World Coins

Greece’s new circulating €2 coin shows monastery

Greece honors the sacrifice of nearly 1,000 lives at the Arkadi Monastery during the Cretan Revolt of 1866 on a 2016 circulating commemorative €2 coin.

Coin images courtesy of the Official Journal of the European Union.

Greece’s latest circulating commem­orative ringed-bimetallic €2 coin memor­ializes the 150th anniversary of the Arkadi Monastery destruction. 

The monastery was destroyed during the Cretan resistance to Ottoman rule, in the Cretan revolt of 1866. 

The monastery provided refuge to 943 Greeks, mostly women and children, during the uprising. After three days of battle and under orders from the abbot of the monastery, the Cretans blew up barrels of gunpowder, choosing to sacrifice themselves rather than surrender.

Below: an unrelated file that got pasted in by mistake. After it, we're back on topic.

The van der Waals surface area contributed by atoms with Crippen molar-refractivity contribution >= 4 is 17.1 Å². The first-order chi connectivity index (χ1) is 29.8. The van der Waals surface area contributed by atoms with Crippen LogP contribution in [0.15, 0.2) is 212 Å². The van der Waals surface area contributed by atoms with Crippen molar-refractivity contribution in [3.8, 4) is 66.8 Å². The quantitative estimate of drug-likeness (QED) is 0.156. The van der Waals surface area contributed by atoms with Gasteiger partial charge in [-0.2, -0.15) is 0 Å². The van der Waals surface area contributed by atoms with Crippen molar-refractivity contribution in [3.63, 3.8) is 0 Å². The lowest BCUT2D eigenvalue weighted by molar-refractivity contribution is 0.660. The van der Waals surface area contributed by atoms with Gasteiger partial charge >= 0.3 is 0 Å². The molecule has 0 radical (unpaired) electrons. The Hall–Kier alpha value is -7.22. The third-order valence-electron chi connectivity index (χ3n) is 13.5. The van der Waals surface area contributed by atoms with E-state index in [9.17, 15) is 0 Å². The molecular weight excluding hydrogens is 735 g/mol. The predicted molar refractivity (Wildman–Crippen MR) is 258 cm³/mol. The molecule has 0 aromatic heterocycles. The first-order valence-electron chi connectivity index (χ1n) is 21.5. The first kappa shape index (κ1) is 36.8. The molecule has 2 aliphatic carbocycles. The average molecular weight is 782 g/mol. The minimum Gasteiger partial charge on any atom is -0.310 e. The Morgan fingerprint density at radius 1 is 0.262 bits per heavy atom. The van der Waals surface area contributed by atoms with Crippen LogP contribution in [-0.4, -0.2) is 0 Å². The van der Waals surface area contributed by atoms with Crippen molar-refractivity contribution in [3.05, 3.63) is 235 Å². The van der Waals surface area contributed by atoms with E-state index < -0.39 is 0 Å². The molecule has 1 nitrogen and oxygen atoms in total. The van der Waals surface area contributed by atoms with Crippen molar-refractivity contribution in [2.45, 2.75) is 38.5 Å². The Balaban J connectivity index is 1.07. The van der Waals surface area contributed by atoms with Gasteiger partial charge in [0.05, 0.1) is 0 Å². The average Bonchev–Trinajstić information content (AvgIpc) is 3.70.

The obverse of the coin shows the monastery with inscriptions bearing its name and the country name in Greek. The date of issue, palmette Mint mark of the Greek Mint and the monogram of the artist George Stamatopoulos also appear. 

The reverse carries the common European map design.

The 12 stars of the European flag appear on both sides of the €2 coin.

A total of 750,000 coins were issued in November (the announcement from the European Commission notes that the release date is the fourth quarter of 2016).

The €2 coin weighs 8.5 grams and measures 25.75 millimeters in diameter.

Each nation is allowed to issue up to two different circulating commemorative designs annually, with designs of their choosing, though few nations have issued the maximum number of designs. Joint euro programs like the 2015 coins honoring the 30th anniversary of flag of the European Union do not count toward this limit. 

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